How bad the drought has gotten: Californians are stealing water for their miniature ponies

For the last three years, rain has fallen so rarely that California now faces what might be its severest drought in a century. As the dryness has worsened this summer, the state has ordered residents to cut back water usage, upping fines for those who violated those rules. These rules prevent Californians from watering their lawns and washing their cars—activities that account for more than half of water usage in some parts of the state.

This rationing of already scarce water is creating a black market business in stolen water, according to local officials. In the town of Lemoore, residents have reported seeing thieves hooking up a hose to a fire hydrant to fill up a huge plastic tank on the back of a pickup truck. In nearby Avenal, mayor Harlin Casida says that close to 10% of its water supply has gone missing. Since normal pipe leakage typically causes only 3-4% losses, he suspects thieves are siphoning off the rest.

drought monitor cali aug 26 california water
(National Drought Mitigation Center)

Despite the fact that the drought has dragged on for three years, California utilities and rural water managers have only recently started tracking their water losses—and are finding huge volumes of water unaccounted for. In 2013, one rural county lost more than two-thirds of its water: Redding, a city of 91,000, saw nearly 1.5 billion gallons of water leak from its system. While most of it is likely seeping out of shoddy pipeline, water managers think some is being illegally siphoned.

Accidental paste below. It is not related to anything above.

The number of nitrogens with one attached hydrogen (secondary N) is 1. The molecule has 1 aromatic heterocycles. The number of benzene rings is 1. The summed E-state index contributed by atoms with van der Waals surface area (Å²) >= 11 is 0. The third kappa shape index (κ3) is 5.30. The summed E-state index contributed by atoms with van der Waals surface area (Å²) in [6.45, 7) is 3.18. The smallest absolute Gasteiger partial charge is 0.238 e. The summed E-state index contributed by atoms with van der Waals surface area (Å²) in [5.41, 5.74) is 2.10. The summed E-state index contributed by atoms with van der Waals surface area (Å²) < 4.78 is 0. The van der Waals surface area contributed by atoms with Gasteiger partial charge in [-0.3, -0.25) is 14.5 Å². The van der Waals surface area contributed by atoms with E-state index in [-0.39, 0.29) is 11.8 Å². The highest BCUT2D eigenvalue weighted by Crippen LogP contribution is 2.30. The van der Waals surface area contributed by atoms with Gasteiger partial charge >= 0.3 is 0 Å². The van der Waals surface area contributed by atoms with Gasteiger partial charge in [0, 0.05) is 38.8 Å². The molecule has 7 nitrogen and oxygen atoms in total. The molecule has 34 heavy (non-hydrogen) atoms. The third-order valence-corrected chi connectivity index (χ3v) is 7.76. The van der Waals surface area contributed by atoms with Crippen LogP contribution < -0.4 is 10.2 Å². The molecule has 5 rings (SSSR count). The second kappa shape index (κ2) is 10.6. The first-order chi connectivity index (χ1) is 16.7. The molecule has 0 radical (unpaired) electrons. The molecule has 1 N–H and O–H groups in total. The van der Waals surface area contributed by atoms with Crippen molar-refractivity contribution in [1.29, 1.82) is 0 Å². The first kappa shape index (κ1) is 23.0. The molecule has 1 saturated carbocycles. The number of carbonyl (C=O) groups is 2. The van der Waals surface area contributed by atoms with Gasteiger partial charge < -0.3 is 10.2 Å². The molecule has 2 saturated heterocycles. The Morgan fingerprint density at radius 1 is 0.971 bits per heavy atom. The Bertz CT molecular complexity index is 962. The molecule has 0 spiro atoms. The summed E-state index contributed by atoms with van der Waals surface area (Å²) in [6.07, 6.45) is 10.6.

This water demand isn’t necessarily just from lawn-care maniacs. Some who live outside city limits rely on private wells instead of the municipal water system. If their wells fail, residents must get on a wait list to drill a new well, which can take months. Even then, they have to foot the drilling costs. Though officials don’t know how many private wells have dried up, officials suspect they’re on the rise.

But some water needs are less desperate than others. For instance, six Modesto residents face $1,500 in fines for stealing water from a local canal: One man charged with illegal siphoning was allegedly using the water to irrigate grass for his two miniature ponies. As of May, the wealthy but arid Santa Barbara suburb of Montecito—where Oprah Winfrey, Eric Schmidt, Ellen DeGeneres, and George Lucas, among other luminaries, live—had racked up $532,000 in fines for the overuse of about 13 million gallons of water, much of it likely for elegant landscaping.

In Central California, illegal marijuana operations are siphoning off water from streams that supply an American Indian tribe. As we’ve noted in the past, marijuana cultivation is highly water-intensive; a single plant needs about six gallons a day to grow. Law enforcement officials found 10 miles of plastic irrigation pipes and seven reservoirs—some of them capable of storying 5,000 gallons—draining water off a river 70 miles northeast of Bakersfield. “They had every spring, every drop of water dammed up and diverted to the plants,” said Lt. Patrick Foy, spokesman for the state’s fish and wildlife department.

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